Deposition on the cases ended on Oct 10 last year, with 56 people on the arms case and 53 people on the smuggling case giving statements.

The prosecution began cross-examining the accused from Oct 23. They had examined 38 of the accused, both arrested and out on bail.

The state began arguments on Nov 25 last year and the defence finished counter arguments for eight of the accused on Jan 13 this year.

Jamaat-e-Islami chief Matiur Rahman Nizami was also brought in the court during the defence’s counter argument. He is also facing trial for on charges of committing crimes against humanity during the 1971 Liberation War.

‘Involved’ ministers and intelligence officials

No one was initially accused in the arms haul cases, but investigation reports found involvement of 11 persons.


Among them are ministers of the BNP-led Four-Party alliance government and some former senior intelligence officials.

Further investigations found more persons ‘involved’ in the cases.

Among them are — Jamaat-e-Islami chief and former industries minister Matiur Rahman Nizami, BNP leader and former State Minister for Home Lutfozzaman Babar, Former Industries Secretary Nurul Amin, India’s ULFA leader Paresh Barua, Former National Security Intelligence NSI) chief Major General (rtd) Rezzakul Haider Chowdhury, Former NSI chief Brigadier General (rtd) Abdur Rahim, Former NSI Director Wing Commander (rtd) Shahabuddin, Former NSI Deputy Director Major (rtd) Liakat Hossain, Former NSI Field Officer (rtd) Akbar Hossain.

Accused Rezzakul Haider’s lawyer Kamrul Islam Sazzad had told the court, “Bangladesh depends on DGFI and NSI.”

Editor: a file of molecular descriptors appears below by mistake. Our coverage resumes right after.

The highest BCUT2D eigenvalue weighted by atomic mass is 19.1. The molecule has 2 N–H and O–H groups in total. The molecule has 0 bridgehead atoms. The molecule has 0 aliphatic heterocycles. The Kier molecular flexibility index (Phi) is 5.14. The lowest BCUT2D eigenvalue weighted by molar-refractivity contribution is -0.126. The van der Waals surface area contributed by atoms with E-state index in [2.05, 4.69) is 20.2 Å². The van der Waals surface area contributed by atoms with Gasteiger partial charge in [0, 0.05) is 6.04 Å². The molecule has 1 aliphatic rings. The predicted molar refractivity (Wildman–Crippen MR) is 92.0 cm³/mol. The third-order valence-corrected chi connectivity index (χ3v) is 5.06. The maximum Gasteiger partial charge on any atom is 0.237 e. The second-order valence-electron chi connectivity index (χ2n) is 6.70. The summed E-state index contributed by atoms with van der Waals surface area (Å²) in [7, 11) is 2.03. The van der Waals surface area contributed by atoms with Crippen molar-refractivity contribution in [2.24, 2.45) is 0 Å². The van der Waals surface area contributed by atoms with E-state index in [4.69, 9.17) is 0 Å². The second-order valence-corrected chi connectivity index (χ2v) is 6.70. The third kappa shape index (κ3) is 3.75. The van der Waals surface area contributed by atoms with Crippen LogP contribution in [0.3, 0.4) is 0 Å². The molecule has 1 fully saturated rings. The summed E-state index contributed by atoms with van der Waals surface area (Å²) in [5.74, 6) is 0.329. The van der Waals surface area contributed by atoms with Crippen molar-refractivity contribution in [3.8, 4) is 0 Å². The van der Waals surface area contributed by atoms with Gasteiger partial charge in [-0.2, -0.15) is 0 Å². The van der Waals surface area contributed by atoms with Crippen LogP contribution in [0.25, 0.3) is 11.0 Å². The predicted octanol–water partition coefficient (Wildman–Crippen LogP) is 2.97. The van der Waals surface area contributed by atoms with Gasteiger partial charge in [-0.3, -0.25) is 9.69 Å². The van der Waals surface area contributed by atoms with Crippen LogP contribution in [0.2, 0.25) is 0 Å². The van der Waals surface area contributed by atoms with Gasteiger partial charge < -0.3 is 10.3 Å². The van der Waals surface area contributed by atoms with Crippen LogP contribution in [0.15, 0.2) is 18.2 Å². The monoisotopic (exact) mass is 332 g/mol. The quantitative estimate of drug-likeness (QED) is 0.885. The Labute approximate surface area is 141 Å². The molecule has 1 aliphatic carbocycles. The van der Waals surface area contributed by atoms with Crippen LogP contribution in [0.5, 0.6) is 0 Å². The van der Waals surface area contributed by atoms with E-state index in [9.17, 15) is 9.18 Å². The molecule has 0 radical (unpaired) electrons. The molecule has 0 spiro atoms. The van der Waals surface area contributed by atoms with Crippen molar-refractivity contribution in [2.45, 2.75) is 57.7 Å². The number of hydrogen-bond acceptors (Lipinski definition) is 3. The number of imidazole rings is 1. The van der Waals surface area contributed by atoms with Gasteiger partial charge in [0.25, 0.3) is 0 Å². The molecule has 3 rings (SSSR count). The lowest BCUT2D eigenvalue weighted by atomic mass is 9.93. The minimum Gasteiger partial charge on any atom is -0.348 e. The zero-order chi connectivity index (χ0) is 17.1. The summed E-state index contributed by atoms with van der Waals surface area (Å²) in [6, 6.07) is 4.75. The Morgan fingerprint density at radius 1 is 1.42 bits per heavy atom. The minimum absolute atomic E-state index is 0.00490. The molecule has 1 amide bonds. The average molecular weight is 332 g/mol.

“All organs of the institutions have been discussed in the cases. So they need to be changed. (I) want your directive on the verdict,” he said while the counter arguments on Jan 13.

CUFL’s former Managing Director Mohsin Uddin Talukder and general manager (admin) Enamul Haq are also accused in the cases.


Of the accused, Nurul Amin and Paresh Barua are on the run.

The 11 persons, whose names are included in the supplementary charge sheet, were taken to the court through tight security on the last day of hearings.

‘The arms were for ULFA’

Investigation Officer Moniruzzaman Chowdhury said in the charge sheet that all the arms and ammunition had been manufactured in China.

State counsel Kamal Uddin Ahmed claimed that the arms and ammunition were smuggled in for India’s United Liberation Front of Assam (ULFA).

Among the seized arms were 690 SMGs of MMT-56-1 model, 600 SMGs of MM-56-2 model, 150 40-MM rocket launchers, 100 Tommy guns and 200 launching grenades.

‘Government, not the state, was involved’

Defence lawyer for accused Mohsin Uddin Talukder, Fazlul Karim Bhuiyan said in the counter argument hearing that the then government had not been involved in running arms and ammunition.

“Beware that the court verdict on the cases does not leave a negative image about Bangladesh among neighbouring countries, or in the world.”
“Save the county. If it is saved, we will survive.”

File Photo

File Photo


Nizami’s lawyer Kofil Uddin had said, “Who are the accused in the cases if the government becomes the complainant?”

“I (Nizami) was in the government. What is called legality? What is recognised by the state is called legality. I have been accused of the cases just to politically ruin me.”

Speaking to, State counsel Kamal Uddin Ahmed had said, “The then BNP-led government had a hostile attitude towards India. So, they had used the chance of smuggling in the arms for the ULFA.”

Asked whether the State’s reputation would be ruined if the former ministers are convicted, he said, “Two ministers and some intelligence officials are not all. The State is far bigger.”

“But it can be said that a part of the government was involved in it,” he said, questioning, “Why would the State take the responsibility for the crimes of individuals?”

One must, said the state counsel, be punished for committing any crime individually.

Leave a Reply